*Warning – Spoiler Below*
The very first anime I watched was Trigun and man, was that a great start to anime. I saw it probably in the early 2000s. A friend of mine found it somewhere and thought it’d be fun to watch. We watched it in Japanese with English subtitles because she was interested in learning Japanese at the time. Before Trigun, all I knew of was Pokemon. For some reason that I can’t remember, I had started collecting Pokemon cards in 1999, right as they first were released in the US. Pardon my nostalgia attack.
Trigun was really special, especially since I was used to the usual Saturday morning cartoon-type shows at that point. It started out really silly and fun, but got extremely serious and dark past the halfway point. All I could think of was how cool everything was – gunfights, spaceships, awesome stuff in general. Once it took a turn for the serious, I remember thinking “This is way better than anything I’ve seen before,” movies included.
For me, I definitely can recognize Trigun as being the start of my love of the psychological genre. I remember being really impressed at the nature of Legato Bluesummers’ villany. He wasn’t actually “trying” to kill the hero, like you often see in shows and movies. No, he was doing his very best to mess with the hero’s head. The scene where he “forces” Vash to decide to shoot him still stands out in my memory as one of the strongest scenes I have seen. I was impressed at how powerful a “cartoon” could be (I didn’t realize anime was something different until later.)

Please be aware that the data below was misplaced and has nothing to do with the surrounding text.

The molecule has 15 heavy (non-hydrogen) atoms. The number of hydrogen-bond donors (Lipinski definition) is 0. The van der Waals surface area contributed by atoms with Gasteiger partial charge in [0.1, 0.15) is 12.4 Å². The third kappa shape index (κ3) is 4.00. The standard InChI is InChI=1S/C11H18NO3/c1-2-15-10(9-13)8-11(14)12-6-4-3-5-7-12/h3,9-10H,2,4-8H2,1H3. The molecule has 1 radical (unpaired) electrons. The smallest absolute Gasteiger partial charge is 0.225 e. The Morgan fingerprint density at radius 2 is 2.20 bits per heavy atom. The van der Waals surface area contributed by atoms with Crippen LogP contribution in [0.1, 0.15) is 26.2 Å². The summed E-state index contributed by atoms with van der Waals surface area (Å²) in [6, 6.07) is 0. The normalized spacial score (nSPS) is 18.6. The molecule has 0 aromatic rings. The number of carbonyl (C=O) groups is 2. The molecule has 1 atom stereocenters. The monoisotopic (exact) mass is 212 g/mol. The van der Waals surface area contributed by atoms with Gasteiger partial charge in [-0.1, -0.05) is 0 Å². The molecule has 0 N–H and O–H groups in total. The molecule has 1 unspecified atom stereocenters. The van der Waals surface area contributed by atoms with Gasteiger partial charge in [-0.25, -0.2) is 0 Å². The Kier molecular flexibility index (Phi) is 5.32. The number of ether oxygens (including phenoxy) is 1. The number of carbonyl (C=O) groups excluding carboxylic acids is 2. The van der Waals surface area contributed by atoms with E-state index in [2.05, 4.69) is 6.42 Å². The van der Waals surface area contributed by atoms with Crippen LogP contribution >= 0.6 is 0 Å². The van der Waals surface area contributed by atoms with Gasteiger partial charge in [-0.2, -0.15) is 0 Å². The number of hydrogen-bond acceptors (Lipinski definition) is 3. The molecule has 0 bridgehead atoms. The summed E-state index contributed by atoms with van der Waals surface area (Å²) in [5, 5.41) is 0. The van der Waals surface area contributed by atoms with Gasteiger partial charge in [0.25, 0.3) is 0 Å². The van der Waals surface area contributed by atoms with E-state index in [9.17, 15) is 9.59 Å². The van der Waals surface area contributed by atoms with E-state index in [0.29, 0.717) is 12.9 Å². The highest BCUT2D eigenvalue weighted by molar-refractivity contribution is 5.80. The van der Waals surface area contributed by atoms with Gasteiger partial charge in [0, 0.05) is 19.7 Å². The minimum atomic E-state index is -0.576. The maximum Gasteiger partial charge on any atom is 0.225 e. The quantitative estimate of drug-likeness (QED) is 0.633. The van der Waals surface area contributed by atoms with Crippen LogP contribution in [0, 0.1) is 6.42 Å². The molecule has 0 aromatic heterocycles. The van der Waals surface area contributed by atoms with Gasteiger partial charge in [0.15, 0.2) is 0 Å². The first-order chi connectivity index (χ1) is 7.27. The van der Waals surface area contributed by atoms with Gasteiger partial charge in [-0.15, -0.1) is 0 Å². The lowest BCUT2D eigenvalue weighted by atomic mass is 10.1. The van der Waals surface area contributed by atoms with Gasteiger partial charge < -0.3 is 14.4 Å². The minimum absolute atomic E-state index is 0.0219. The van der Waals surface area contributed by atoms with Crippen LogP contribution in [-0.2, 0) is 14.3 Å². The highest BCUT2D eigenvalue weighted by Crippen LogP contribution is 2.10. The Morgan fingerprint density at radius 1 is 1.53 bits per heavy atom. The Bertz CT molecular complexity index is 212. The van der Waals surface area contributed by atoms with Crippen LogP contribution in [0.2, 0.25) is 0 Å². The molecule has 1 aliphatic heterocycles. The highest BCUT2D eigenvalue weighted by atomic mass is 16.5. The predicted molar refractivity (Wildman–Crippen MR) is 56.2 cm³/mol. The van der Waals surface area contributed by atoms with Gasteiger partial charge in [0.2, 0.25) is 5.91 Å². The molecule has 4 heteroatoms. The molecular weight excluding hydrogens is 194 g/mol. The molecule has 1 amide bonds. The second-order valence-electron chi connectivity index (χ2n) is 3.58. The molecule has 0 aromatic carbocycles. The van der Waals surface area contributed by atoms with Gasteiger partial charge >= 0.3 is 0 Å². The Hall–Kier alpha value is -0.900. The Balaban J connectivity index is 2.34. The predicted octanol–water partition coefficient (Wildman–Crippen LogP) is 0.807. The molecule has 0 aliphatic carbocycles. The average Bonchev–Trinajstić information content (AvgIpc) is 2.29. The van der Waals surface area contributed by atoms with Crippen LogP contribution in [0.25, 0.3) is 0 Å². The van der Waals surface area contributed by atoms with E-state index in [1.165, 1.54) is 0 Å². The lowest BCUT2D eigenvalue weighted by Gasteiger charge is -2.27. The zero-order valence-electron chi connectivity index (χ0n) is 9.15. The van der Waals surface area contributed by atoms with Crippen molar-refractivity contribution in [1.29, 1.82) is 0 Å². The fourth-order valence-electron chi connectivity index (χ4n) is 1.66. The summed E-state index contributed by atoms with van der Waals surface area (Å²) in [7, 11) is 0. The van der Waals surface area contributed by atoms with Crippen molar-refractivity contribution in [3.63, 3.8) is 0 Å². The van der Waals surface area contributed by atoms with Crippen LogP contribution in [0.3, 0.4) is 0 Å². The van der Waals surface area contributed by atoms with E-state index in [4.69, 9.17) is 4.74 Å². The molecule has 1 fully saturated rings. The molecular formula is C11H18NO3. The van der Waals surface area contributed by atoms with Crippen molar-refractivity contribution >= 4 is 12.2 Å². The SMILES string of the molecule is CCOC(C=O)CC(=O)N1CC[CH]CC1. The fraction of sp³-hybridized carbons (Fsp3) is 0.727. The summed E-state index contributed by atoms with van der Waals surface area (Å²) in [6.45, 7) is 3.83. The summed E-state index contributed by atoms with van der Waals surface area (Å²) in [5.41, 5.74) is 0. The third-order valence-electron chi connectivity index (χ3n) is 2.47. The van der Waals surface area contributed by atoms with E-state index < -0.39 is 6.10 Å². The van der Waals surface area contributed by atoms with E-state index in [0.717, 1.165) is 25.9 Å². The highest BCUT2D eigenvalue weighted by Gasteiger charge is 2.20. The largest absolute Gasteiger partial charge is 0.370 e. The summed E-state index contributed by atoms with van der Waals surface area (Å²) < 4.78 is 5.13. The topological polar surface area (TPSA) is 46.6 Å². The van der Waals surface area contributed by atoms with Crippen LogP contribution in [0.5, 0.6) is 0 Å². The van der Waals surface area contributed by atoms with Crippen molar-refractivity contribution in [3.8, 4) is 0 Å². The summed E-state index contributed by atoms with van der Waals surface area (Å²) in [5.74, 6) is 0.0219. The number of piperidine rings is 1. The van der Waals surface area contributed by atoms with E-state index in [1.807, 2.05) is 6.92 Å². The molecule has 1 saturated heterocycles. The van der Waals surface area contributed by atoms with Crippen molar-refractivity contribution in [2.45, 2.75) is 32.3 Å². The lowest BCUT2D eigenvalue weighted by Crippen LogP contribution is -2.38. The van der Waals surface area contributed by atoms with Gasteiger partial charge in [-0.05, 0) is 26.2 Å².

There’s some awesome memories I still have with Trigun. Partially because I used it on a couple of occasions to introduce new people to anime. It really marked the jumping-off point for me to dive headfirst into anime and, later, Japanese culture.
Friday afternoons after Japanese class somehow turned into anime time at my friend’s dorm room for…practice. Just what kind of situations the dialogue in this show was practice for, I’m not exactly sure, but I admit that we found a definite increase in our listening comprehension and even speaking, even if it was just to sing “Tsukurimasho” while walking around campus. Heck, I feel like I still sing it all the time!
I think what hooked me at this point was the goofiness mixed with that nearly anime-exclusive genre of “slice of life” as it linearly follows the lives of these high school girls and their insane, sweet, and pause-it-I’m-gonna-die-I’m-laughing-so-hard hilarity. Another hook was the animation. It was better than the bits of anime series I had seen prior, and the animation style switch for comedic purposes (i.e. chibi) just really worked for me as a medium. It is still one of my favorite devices and I can clearly trace it back to Azumanga Daioh.
Another major note here is that all other little bits of anime series or movies I had seen before Azumanga Daioh had been dubbed into English. Actually hearing the Japanese voices (of which there are some truly great and varied examples in this show) got me started on understanding the culture of Japanese character voice types and just how much more entertaining (and just how much more sense) certain elements of Japanese comedy will make when presented in its “natural habitat” of that voice.
A great beginning to anime that I must say I’m very proud of, and continues to stand the test of time. Zenko signing off.